What is the Constellation Zodiac Constellation Names
Children and adults around the world love to look at the stars, connect the dots to create the shapes they were told or their shapes. But these shapes probably emerged as important tools to help people mark what time of year it was.
History of Constellations
Just like the sun, stars move in a regular chart across the sky. At different times of the year, different constellations appear at sunset. Ascendant constellations rotate according to the Earth’s movement in space and can therefore be used to mark the seasons in regions where moderate weather does not indicate the change between winter and spring.
Many constellations in the northern sky bear Greek and Roman names, but long before these empires took root, humans were mapping the sky. The Greeks adopted their system from Babylonian roots, perhaps 3000 years ago, from the Sumerian tradition. Going even further, scientists suspect that markings made 17,000 years ago on cave walls in Lascaux, southern France, may have mapped the Pleiades and Taurus star clusters and could be the first known star map.
In 1929, the International Astronomical Union (IAU) officially identified 88 constellations in the sky. However, these constellations are almost rectangular slices of the sky that are not drawn by combining certain stars, but that contain stars. Officially setting these boundaries allows astronomers to communicate with each other about which region of the sky they are studying. Within these 88 regions, there are single star groups that people know as constellations. As an example, the constellation Ursa Major includes all the stars around the shape known by the same name.
But many star groups that most people assume constellations are not officially constellations. For example, the Big Dipper within the Big Bear is not considered a constellation; instead, it is an asterism or a group of stars not officially identified but known to most non-astronomers.
Constellation Names and Zodiac Signs
As the earth rotates, the sun, moon, and planets move along a specific path in the sky known as the orbital plane. The list of 13 constellations they pass through is known as the stars of the zodiac. Zodiac constellation names:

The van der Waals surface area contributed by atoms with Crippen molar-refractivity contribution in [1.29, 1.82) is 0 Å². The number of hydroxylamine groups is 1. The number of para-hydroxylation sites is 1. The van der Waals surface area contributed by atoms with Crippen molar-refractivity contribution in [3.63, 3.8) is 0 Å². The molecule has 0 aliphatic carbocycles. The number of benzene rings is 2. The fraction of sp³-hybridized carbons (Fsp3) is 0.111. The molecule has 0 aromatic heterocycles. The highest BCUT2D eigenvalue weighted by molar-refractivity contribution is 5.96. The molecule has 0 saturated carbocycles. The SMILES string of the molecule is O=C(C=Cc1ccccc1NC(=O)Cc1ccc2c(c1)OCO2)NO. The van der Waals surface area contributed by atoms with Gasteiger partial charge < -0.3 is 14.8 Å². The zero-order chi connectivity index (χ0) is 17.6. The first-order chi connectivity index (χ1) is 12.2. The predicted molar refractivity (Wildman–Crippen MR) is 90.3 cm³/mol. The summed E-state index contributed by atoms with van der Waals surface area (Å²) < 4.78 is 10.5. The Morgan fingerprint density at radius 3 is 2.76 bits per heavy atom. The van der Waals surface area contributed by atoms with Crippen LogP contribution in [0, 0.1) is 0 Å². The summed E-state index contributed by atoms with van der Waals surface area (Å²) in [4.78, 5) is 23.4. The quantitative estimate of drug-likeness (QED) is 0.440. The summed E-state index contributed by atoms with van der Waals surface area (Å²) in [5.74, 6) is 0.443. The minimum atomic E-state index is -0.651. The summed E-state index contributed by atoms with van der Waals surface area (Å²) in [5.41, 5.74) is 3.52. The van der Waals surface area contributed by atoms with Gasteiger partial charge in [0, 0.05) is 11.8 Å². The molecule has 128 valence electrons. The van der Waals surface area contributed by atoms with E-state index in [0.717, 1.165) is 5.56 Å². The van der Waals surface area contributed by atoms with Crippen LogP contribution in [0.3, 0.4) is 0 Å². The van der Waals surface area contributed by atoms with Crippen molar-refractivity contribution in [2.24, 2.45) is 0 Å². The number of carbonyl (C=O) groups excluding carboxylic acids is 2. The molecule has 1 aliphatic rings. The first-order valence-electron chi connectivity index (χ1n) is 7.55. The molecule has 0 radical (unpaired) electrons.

Astrologers exclude Ophiuchus and use 12 of these constellations to predict as zodiac signs. (Unlike astronomy, astrology is not a science.) Signs are different from constellations, they just resemble each other. Pisces, for example, corresponds to the ascension of the constellation Aquarius. Ironically, if you are born under a certain sign, the constellation for which it is named is not visible at night; instead, the sun passes over it at that time of year, making it an invisible diurnal constellation.
Constellations appear to form shapes in the sky, but the stars themselves do not form shapes in space. The distance from our Earth to stars in a constellation varies, usually by tens of light-years, randomly distributing the stars across the galaxy.
How Far Are The Constellations?
The shapes we see in the sky at night are formed because we only see them in two dimensions, not taking into account the available depth.
However, with a bit of imagination, constellations can be an excellent source of entertainment. They can also help missing people find their way, and help celestial observers find planets, comets, or other phenomena through a process called star jumping. And just like in ancient times, constellations can evoke an eternal sense of wonder.